The term ‘geek’, once used to label a circus freak, has morphed in meaning over the years. What was once an unusual profession transferred into a word indicating social awkwardness. As time has gone on, the word has yet again morphed to indicate a new type of individual: someone who is obsessive over one (or more) particular subjects, whether it be science, photography, electronics, computers, media, or any other field. A geek is one who isn’t satisfied knowing only the surface facts, but instead has a visceral desire to learn everything possible about a particular subject.
The best survey of self-replication written to date is Kinematic Self-Replicating Machines , a book co-authored by Robert A. Freitas Jr. and Ralph C. Merkle , which describes all proposed and experimentally realized self-replicating systems that were publicly known as of 2004 ranging from nanoscale to macroscale systems, and presents for the first time a detailed 137-dimensional map of the entire kinematic replicator design space to assist future engineering efforts. A crucial objective of nanotechnology is to make products inexpensively . While the ability to make a few very small, very precise molecular machines very expensively would clearly be a major scientific achievement, it would not fundamentally change how we make most products. If we are to use positional assembly of molecular parts to efficiently build large structures (kilograms or more) then we will have to use some form of massive parallelism.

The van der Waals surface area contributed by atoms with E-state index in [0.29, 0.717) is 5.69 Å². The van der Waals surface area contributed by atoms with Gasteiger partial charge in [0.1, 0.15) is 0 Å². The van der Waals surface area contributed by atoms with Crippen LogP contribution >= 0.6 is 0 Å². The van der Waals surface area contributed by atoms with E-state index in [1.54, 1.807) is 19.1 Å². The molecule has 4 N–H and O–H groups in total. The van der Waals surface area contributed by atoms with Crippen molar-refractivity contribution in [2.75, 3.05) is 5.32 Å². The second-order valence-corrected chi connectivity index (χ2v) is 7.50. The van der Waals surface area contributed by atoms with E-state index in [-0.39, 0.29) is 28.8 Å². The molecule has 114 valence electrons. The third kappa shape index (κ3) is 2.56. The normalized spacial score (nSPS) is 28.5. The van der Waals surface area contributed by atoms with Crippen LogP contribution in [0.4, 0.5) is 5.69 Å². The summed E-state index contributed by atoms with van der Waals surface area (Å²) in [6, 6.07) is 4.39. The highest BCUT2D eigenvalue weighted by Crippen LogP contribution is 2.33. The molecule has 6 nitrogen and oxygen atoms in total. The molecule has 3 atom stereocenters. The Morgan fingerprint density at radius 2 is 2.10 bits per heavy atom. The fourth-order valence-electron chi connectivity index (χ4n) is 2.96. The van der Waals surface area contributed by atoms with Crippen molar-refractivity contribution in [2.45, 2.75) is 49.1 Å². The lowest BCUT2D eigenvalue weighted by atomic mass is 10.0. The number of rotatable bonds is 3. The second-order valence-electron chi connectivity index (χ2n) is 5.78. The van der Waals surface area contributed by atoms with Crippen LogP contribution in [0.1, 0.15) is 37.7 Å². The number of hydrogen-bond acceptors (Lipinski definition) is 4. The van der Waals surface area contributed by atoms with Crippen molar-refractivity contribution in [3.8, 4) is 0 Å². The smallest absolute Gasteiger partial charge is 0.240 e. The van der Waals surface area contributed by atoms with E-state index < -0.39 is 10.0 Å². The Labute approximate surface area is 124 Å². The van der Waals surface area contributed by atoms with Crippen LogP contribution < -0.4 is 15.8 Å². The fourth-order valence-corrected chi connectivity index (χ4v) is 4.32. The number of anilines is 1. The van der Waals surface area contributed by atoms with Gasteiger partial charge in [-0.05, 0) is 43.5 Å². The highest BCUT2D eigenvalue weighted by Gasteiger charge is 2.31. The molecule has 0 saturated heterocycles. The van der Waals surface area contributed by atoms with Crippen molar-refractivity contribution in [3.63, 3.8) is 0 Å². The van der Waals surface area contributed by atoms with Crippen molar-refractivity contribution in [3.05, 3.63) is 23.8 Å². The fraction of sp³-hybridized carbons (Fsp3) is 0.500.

Stuxnet: Anatomy of a Computer Virus (Infographic Video) | eTechMag.com - Emerging Technology MagazineStuxnet is a weapon made entirely out of code. This cool inforgraphic explains this virus that has changed the anatomy of viruses. Following is the video which was produced by Australian TV program HungryBeast on Australia’s ABC1. According to Wikipedia: